Dubbed "The Ultimate Linux System," ExTiX 18.10 Build 181006 is out now with Arne Exton's 4.18.12-exton kernel based on the latest stable Linux 4.18.12 kernel, which can be downloaded and installed on virtually any another Ubuntu- or Debian-based system, as well as the latest LXQt 0.13.0 desktop environment.

The operating system includes packages from the forthcoming Ubuntu 18.10 (Cosmic Cuttlefish) operating system, due for release on October 18, as well as from the Debian Stable repositories. It comes with the Calamares universal installer, which lets users install ExTiX on older, non-efi computers, as well as all the latest software updates.

Read more

Syndicate content

More in Tux Machines

OSS Leftover

  • How an affordable open source eye tracker is helping thousands communicate
    In 2015, while sat in a meeting at his full-time job, Julius Sweetland posted to Reddit about a project he had quietly been working on for years, that would help people with motor neurone disease communicate using just their eyes and an application. He forgot about the post for a couple of hours before friends messaged him to say he'd made the front page. Now three years on Optikey, the open source eye-tracking communication tool, is being used by thousands of people, largely through word of mouth recommendations. Sweetland was speaking at GitHub Universe at the Palace of Fine Art in San Francisco, and he took some time to speak with Techworld about the project. [...] Originally, Sweetland's exposure to open source had largely been through the consumption of tools such as the GIMP. "I knew of the concept, I didn't really know how the nuts and bolts worked, I was always a little blase about how do you make money from something like that... but flipping it around again I'm still coming from the point of view that there's no money in my product, so I still don't understand how people make money in open source...
  • Fission open source serverless framework gets updated
    Platform9 just released updates to Fission.io - the open source, Kubernetes-native Serverless framework, with new features enabling developers and IT Operations to improve the quality and reliability of serverless applications. Other new features include Automated Canary Deployments to reduce the risk of failed releases, Prometheus integration for automated monitoring and alerts, and fine-grained cost and performance optimization capabilities. With this latest release, Fission offers the most complete set of features to allow Dev and Ops teams to safely adopt Serverless and benefit from the speed, cost savings and scalability of this cloud native development pattern on any environment - either in the public cloud or on-premises.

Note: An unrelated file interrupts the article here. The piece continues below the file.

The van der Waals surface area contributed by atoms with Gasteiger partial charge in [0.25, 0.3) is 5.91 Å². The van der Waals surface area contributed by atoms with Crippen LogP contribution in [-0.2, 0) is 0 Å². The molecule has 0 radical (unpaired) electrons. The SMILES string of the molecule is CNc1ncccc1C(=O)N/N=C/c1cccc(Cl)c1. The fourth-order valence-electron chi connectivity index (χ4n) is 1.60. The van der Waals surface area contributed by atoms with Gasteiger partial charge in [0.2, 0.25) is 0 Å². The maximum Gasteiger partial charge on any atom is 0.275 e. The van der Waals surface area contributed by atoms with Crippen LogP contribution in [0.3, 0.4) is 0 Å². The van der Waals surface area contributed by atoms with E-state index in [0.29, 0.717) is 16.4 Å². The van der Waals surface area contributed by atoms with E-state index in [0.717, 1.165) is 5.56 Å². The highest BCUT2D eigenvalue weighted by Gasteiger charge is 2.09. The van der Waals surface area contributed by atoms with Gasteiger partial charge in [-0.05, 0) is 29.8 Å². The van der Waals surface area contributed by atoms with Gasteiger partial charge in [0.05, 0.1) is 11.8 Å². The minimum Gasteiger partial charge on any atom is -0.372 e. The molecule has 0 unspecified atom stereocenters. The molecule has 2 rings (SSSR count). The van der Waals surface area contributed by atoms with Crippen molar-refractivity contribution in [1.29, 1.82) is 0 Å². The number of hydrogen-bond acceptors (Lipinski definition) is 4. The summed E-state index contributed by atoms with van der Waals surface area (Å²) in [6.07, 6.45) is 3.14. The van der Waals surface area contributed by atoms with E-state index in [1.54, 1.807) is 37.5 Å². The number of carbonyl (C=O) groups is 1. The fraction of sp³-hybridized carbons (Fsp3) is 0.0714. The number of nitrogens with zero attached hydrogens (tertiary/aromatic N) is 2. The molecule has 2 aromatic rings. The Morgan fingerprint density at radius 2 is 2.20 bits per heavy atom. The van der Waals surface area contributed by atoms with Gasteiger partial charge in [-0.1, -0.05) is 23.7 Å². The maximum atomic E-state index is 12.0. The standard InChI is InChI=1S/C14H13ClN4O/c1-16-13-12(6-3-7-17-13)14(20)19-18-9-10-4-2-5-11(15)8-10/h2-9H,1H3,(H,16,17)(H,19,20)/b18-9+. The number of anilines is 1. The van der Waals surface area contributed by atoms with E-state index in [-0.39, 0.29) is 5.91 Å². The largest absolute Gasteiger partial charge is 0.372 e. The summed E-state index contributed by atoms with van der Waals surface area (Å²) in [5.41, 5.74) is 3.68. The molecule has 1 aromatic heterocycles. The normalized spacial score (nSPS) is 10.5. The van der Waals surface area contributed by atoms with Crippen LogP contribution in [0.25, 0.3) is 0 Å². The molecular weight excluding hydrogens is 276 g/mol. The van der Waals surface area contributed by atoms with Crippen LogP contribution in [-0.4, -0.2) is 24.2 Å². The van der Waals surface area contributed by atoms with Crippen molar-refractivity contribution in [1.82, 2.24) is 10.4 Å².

• Alphabet’s DeepMind open-sources key building blocks from its AI projects
  • United States: It's Ten O'Clock: Do You Know Where Your Software Developers Are? [Ed: Smith Gambrell & Russell LLP are liars. Dana Hustins says FSF "purport to convert others' proprietary software into open source software" in there. They paint GPL as a conspiracy of some kind to entrap proprietary s/w developers.]
  • Transatomic Power To Open Source IP Regarding Advanced Molten Salt Reactors [Ed: There's no such thing as "IP", Duane Morris LLP. There are copyrights, trademarks, patents etc. and Transatomic basically made code free.]
  • Code Review--an Excerpt from VM Brasseur's New Book Forge Your Future with Open Source
    Even new programmers can provide a lot of value with their code reviews. You don't have to be a Rockstar Ninja 10x Unicorn Diva programmer with years and years of experience to have valuable insights. In fact, you don't even have to be a programmer at all. You just have to be knowledgable enough to spot patterns. While you won't be able to do a complete review without programming knowledge, you may still spot things that could use some work or clarification. If you're not a Rockstar Ninja 10x Unicorn Diva programmer, not only is your code review feedback still valuable, but you can also learn a great deal in the process: Code layout, programming style, domain knowledge, best practices, neat little programming tricks you'd not have seen otherwise, and sometimes antipatterns (or "how not to do things"). So don't let the fact that you're unfamiliar with the code, the project, or the language hold you back from reviewing code contributions. Give it a go and see what there is to learn and discover.

Security Leftovers

Android Leftovers

Ubuntu 18.10 (Cosmic Cuttlefish) Is Now Available to Download

After six months in development, Ubuntu 18.10 (Cosmic Cuttlefish) is now finally here, and you can download the ISO images right now for all official flavors, including Kubuntu, Xubuntu, Lubuntu, Ubuntu MATE, Ubuntu Budgie, Ubuntu Kylin, and Ubuntu Studio, for 64-bit and 32-bit architectures (only Lubuntu and Xubuntu). The Ubuntu Server edition is also out and it's supported on more hardware architectures than Ubuntu Desktop, including 64-bit (amd64), ARM64 (AArch64), IBM System z (s390x), PPC64el (Power PC 64-bit Little Endian), and Raspberry Pi 2/ARMhf. A live Ubuntu Server flavor is also available only for 64-bit computers. Read more Also: Ubuntu Linux 18.10 arrives